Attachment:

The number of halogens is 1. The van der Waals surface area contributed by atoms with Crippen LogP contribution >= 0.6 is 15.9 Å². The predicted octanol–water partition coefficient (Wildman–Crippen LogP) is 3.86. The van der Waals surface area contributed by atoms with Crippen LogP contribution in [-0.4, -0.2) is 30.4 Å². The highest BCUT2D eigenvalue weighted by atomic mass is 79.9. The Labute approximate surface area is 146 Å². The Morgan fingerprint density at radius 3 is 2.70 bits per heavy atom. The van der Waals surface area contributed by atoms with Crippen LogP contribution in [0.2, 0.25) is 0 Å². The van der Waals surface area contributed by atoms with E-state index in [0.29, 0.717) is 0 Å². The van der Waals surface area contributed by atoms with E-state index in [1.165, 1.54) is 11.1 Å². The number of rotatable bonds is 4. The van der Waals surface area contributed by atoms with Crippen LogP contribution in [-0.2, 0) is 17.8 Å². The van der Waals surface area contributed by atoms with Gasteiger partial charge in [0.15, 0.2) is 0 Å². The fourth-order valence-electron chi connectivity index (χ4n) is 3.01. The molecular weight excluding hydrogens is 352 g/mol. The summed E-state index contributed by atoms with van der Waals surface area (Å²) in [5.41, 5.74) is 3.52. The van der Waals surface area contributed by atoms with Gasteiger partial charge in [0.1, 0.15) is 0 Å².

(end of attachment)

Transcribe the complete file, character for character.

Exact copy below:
The number of halogens is 1. The van der Waals surface area contributed by atoms with Crippen LogP contribution >= 0.6 is 15.9 Å². The predicted octanol–water partition coefficient (Wildman–Crippen LogP) is 3.86. The van der Waals surface area contributed by atoms with Crippen LogP contribution in [-0.4, -0.2) is 30.4 Å². The highest BCUT2D eigenvalue weighted by atomic mass is 79.9. The Labute approximate surface area is 146 Å². The Morgan fingerprint density at radius 3 is 2.70 bits per heavy atom. The van der Waals surface area contributed by atoms with Crippen LogP contribution in [0.2, 0.25) is 0 Å². The van der Waals surface area contributed by atoms with E-state index in [0.29, 0.717) is 0 Å². The van der Waals surface area contributed by atoms with E-state index in [1.165, 1.54) is 11.1 Å². The number of rotatable bonds is 4. The van der Waals surface area contributed by atoms with Crippen LogP contribution in [-0.2, 0) is 17.8 Å². The van der Waals surface area contributed by atoms with Gasteiger partial charge in [0.15, 0.2) is 0 Å². The fourth-order valence-electron chi connectivity index (χ4n) is 3.01. The molecular weight excluding hydrogens is 352 g/mol. The summed E-state index contributed by atoms with van der Waals surface area (Å²) in [5.41, 5.74) is 3.52. The van der Waals surface area contributed by atoms with Gasteiger partial charge in [0.1, 0.15) is 0 Å².